Birds, birds and more birds
The birds of the American Southwest are as numerous and diverse as the multiple environments and landscapes upon which they carry on their daily life cycles. The National Parks Service documents over 300 bird species that live for some period of each year in and around the Mohave Desert’s Death Valley. Here a male Acorn Woodpecker (Melanerpes formicivorus) is seen hanging onto a ponderosa pine tree which is common in this region’s mountainous areas, while checking out just who is taking his picture.
A patient little one
In the Chiricahua Mountains of southeastern Arizona over 400 species of birds carry on their daily activities in an area where the Sonoran and Chihuahuan Deserts as well as the Rocky and Sierra Madre Mountains all come together to create one of the most rich and diverse ecosystems found anywhere on earth. A young Great Horned owl, Bubo virginianus, patiently sits in a nest in a saguaro cactus, Carnegiea gigantea, waiting for the return of its parents.
Great expanses of open space without human development are also common throughout the American Southwest. This results in adequate nesting environments and niches for a wide variety of species. And even though much of the region is covered with a variety of deserts, major rivers such as the Colorado, Gila and Rio Grande and their tributaries do flow through the land, bringing life-sustaining water. A banded California Condor, Gymnogyps californianus, is shown gliding above the Colorado River at Marble Canyon in northern Arizona.
A moment to rest
Part of the American Southwest landscape is made up of mountains covered with lush coniferous forests. These mountainous environments are home to a wide variety of bird species, including three species of jays. The Mexican Jay, Aphelocoma wollweberi, shown here, is a New World jay native to the Sierra Madre and Central Plateau of Mexico. They were once known as Gray-breasted jays.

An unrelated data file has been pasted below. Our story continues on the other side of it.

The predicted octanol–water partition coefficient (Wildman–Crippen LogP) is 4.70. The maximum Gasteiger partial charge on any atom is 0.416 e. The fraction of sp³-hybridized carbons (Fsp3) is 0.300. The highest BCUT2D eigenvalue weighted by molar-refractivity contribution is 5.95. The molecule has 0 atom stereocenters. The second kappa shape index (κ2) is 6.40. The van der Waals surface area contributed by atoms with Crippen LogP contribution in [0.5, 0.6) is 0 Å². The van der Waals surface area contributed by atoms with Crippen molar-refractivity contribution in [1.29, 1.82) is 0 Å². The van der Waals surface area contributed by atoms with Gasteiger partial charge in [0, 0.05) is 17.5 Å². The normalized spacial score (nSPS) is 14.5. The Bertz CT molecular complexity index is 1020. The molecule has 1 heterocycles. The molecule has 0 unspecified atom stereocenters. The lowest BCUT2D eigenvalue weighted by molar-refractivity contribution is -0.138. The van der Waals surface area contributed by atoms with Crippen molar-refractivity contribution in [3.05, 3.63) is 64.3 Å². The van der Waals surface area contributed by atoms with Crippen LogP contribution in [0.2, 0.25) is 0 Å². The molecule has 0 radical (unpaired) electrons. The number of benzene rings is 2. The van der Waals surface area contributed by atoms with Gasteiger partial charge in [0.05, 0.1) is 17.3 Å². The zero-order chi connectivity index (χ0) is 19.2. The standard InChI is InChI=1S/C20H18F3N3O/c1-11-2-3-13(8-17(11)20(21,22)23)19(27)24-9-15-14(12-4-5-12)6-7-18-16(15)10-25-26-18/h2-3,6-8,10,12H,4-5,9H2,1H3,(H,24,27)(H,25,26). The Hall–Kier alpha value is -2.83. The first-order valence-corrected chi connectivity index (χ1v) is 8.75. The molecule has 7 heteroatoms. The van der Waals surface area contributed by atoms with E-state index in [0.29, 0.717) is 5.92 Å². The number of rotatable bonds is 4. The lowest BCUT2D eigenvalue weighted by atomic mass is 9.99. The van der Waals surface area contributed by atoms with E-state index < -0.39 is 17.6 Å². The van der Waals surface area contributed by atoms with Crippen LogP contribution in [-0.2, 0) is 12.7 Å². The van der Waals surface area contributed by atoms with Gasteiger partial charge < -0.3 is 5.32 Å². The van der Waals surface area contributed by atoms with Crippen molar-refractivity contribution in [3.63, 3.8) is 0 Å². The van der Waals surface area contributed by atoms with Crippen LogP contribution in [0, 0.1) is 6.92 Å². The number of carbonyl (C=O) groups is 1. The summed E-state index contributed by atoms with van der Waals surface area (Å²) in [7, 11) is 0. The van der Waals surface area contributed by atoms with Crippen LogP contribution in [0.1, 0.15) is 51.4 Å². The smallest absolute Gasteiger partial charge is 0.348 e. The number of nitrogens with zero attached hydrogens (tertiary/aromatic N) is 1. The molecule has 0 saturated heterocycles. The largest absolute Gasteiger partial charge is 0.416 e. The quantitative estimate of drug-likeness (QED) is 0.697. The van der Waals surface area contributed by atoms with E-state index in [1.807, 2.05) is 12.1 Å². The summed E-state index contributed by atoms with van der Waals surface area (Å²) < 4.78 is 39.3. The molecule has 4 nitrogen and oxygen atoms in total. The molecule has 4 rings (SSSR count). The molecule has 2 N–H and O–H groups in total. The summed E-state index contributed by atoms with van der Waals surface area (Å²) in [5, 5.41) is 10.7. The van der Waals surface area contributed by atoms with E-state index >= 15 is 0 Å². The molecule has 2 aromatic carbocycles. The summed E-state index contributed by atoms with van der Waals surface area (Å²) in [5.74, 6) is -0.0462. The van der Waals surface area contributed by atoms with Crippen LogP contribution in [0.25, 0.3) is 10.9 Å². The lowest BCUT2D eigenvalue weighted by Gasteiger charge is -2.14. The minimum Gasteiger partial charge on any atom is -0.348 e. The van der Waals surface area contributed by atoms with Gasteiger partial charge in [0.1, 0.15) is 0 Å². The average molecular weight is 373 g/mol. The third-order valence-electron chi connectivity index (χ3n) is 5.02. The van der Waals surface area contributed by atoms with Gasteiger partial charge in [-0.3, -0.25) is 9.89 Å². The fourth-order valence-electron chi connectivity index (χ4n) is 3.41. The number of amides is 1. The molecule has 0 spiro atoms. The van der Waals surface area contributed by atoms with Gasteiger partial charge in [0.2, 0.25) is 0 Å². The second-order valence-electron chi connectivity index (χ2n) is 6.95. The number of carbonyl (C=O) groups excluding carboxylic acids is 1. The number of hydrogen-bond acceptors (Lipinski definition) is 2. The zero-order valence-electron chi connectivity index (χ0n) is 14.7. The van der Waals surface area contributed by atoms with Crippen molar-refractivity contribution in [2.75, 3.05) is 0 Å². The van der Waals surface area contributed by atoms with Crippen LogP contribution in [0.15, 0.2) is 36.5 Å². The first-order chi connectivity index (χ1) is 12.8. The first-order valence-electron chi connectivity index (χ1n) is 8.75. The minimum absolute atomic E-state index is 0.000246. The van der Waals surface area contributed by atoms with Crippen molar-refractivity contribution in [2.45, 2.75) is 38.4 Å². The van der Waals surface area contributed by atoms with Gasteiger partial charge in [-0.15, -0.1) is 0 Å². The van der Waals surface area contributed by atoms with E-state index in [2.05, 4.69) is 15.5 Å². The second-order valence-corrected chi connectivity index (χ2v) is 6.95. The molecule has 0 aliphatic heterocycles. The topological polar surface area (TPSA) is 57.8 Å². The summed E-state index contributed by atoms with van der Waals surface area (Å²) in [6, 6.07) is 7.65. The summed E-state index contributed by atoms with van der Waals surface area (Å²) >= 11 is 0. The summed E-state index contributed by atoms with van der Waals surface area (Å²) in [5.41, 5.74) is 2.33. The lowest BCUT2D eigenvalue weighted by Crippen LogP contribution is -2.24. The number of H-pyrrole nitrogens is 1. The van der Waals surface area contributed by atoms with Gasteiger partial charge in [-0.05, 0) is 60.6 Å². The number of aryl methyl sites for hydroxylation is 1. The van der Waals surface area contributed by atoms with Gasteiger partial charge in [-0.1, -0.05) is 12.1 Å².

Mexican Jays live in social groups that usually include multiple breeding pairs. So strong is the social group bound of this species of jays that the adults will feed the young found in any of the groups' nests. The photo shows a Mexican Jay taking flight from a ponderosa pine, Pinus ponderosa, tree.
In the forest
The Pinyon Jay, Gymnorhinus cyanocephalus, is found in the ponderosa pine and pinyon-juniper forest of the Southwest. Their primary food source is pine nuts which they actively store then consume during the winter and early spring months. Like all jays, Pinyon Jays are highly social and are usually found in a social group.
A stunning specimen
The Stellar Jay, Cyanocitta stelleri, is usually found in the lower mountain elevations (6,000 – 8,000 feet) of the American Southwest. A lover of the coniferous forests, this common jay is recognized by its distinctive black crest with white stripes. Stellar Jays mate for life and usually breed and raise their own young within 10 miles of their place of birth.
The Black-headed Grosbeak, Pheucticus melanocephalus, is another common songbird found in the forests of the Southwest. With a large, thick conical bill, these birds feed on the many seeds and nuts found throughout the local forests. Both sexes take time to incubate the eggs and feed their young. These are feisty birds that will aggressively defend their nesting territory.
A brilliant red
The Northern Cardinal, Cardinalis cardinalis, is a common resident of the mountain regions of Southwest. Since these brilliant red birds do not migrate, they make a striking appearance against the white, blanket of winter snow. The female, Northern Cardinal is one of just a few female songbirds that sings and she will do so even while sitting on her nest. A most popular bird, the Northern Cardinal is the official bird of seven different states.
On the treetops
Western Bluebirds, Sialia mexicana, are one of the common small thrushes of the mountain forests of the Southwest. They are stocky birds with small, straight bills and short tails. These are highly social birds that usually feed in small flocks for insects and berries. They nest in the wild in holes found in the trees of the forest. They can be enticed to nest close to humans through the use of nesting boxes. Many Western Bluebirds overwinter in the central mountains of Mexico.
Hummingbirds are a very common bird throughout all the deserts, mountains and high plateaus of the Southwest. They can be seen during the warm months at the summits of the highest mountains and are common in all seasons in the desert region. So many hummingbirds overwinter in southern Arizona’s Ramsey Canyon that the area is known as the "Hummingbird Capital of the World." A female Anna’s Hummingbird, Calypte anna, is shown here.